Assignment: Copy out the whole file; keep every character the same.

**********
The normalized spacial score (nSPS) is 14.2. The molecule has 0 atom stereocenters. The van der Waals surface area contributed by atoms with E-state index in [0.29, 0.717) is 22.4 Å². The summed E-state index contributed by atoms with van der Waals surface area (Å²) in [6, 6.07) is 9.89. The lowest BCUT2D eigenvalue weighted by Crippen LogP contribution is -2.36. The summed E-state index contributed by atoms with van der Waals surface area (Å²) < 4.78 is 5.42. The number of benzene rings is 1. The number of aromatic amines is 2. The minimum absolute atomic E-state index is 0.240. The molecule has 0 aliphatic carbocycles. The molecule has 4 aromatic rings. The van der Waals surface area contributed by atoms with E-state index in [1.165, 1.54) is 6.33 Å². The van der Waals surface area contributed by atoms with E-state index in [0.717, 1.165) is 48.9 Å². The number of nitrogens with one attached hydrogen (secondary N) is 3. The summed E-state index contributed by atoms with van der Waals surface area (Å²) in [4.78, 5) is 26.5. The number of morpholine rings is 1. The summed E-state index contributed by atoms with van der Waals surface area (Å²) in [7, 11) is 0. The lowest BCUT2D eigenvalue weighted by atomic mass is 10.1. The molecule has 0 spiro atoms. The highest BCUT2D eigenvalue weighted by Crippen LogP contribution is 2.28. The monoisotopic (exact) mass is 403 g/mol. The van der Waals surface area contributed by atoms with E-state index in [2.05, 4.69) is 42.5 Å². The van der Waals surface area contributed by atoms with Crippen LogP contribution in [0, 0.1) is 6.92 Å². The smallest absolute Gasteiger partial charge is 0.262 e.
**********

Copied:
The normalized spacial score (nSPS) is 14.2. The molecule has 0 atom stereocenters. The van der Waals surface area contributed by atoms with E-state index in [0.29, 0.717) is 22.4 Å². The summed E-state index contributed by atoms with van der Waals surface area (Å²) in [6, 6.07) is 9.89. The lowest BCUT2D eigenvalue weighted by Crippen LogP contribution is -2.36. The summed E-state index contributed by atoms with van der Waals surface area (Å²) < 4.78 is 5.42. The number of benzene rings is 1. The number of aromatic amines is 2. The minimum absolute atomic E-state index is 0.240. The molecule has 0 aliphatic carbocycles. The molecule has 4 aromatic rings. The van der Waals surface area contributed by atoms with E-state index in [1.165, 1.54) is 6.33 Å². The van der Waals surface area contributed by atoms with E-state index in [0.717, 1.165) is 48.9 Å². The number of nitrogens with one attached hydrogen (secondary N) is 3. The summed E-state index contributed by atoms with van der Waals surface area (Å²) in [4.78, 5) is 26.5. The number of morpholine rings is 1. The summed E-state index contributed by atoms with van der Waals surface area (Å²) in [7, 11) is 0. The lowest BCUT2D eigenvalue weighted by atomic mass is 10.1. The molecule has 0 spiro atoms. The highest BCUT2D eigenvalue weighted by Crippen LogP contribution is 2.28. The monoisotopic (exact) mass is 403 g/mol. The van der Waals surface area contributed by atoms with E-state index in [2.05, 4.69) is 42.5 Å². The van der Waals surface area contributed by atoms with Crippen LogP contribution in [0, 0.1) is 6.92 Å². The smallest absolute Gasteiger partial charge is 0.262 e.